Now that he’s been on Twitter for a few weeks, Pope Benedict seems to think he knows EVERYTHING about social media and online networking!!
OK, just joking, but the power of online mediums to be tools for evangelisation was the main theme of his message for World Communications Day last week. As the Pope pointed out — not for the first time, I must say — the Internet can and should be used as a place for intelligent and respectful dialogue.
I wish to consider the development of digital social networks which are helping to create a new “agora”, an open public square in which people share ideas, information and opinions, and in which new relationships and forms of community can come into being.
These spaces, when engaged in a wise and balanced way, help to foster forms of dialogue and debate which, if conducted respectfully and with concern for privacy, responsibility and truthfulness, can reinforce the bonds of unity between individuals and effectively promote the harmony of the human family.
The exchange of information can become true communication, links ripen into friendships, and connections facilitate communion. If the networks are called to realize this great potential, the people involved in them must make an effort to be authentic since, in these spaces, it is not only ideas and information that are shared, but ultimately our very selves.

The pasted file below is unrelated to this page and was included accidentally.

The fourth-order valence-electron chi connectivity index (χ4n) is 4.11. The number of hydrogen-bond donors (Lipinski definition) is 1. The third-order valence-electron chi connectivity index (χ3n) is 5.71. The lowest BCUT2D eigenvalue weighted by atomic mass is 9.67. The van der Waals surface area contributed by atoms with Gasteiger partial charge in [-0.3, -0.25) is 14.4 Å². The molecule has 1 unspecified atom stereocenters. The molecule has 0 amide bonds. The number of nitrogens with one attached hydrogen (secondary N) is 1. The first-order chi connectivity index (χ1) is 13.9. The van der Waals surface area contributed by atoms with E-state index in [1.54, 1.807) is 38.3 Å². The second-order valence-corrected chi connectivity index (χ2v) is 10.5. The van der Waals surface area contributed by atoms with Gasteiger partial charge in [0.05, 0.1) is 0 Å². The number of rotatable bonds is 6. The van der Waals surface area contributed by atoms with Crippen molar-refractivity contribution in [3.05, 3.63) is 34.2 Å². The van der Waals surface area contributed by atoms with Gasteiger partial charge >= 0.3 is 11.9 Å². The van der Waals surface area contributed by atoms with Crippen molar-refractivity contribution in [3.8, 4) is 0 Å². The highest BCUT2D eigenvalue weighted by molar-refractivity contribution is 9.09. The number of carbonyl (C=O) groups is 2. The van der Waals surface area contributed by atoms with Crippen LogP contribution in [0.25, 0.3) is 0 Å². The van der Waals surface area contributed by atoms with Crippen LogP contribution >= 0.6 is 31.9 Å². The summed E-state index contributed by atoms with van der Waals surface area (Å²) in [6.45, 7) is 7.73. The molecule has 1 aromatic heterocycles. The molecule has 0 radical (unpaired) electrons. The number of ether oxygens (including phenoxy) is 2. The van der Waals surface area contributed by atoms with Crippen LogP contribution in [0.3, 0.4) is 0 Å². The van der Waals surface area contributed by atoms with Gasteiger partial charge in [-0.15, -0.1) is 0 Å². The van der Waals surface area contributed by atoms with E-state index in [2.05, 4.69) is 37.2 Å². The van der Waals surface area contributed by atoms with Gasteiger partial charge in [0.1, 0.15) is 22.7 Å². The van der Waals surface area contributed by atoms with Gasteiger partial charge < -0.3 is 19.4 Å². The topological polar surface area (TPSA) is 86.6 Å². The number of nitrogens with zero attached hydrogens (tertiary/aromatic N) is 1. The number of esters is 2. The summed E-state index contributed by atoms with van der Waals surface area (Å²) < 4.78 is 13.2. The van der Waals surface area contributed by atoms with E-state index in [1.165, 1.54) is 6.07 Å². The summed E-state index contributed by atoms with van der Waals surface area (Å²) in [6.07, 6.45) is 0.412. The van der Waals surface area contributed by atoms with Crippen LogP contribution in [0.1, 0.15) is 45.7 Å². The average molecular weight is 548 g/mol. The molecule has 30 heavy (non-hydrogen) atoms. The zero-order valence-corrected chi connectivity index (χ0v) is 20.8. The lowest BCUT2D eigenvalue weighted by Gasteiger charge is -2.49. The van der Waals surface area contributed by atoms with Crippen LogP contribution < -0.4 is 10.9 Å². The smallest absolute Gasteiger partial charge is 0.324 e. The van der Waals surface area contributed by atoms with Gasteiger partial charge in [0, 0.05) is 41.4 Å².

This is an important distinction the Pope makes — we can share the essence of who we are using the Internet, and if being Catholic is part of that essence, then shouldn’t that be part of what we share?
In social networks, believers show their authenticity by sharing the profound source of their hope and joy: faith in the merciful and loving God revealed in Christ Jesus. This sharing consists not only in the explicit expression of their faith, but also in their witness, in the way in which they communicate “choices, preferences and judgements that are fully consistent with the Gospel, even when it is not spoken of specifically” (Message for the 2011 World Communications Day).
There should be no lack of coherence or unity in the expression of our faith and witness to the Gospel in whatever reality we are called to live, whether physical or digital. When we are present to others, in any way at all, we are called to make known the love of God to the furthest ends of the earth.
So there’s the challenge. How are you and I using our online profiles to achieve that? What more could we do? And what are we actually willing to do?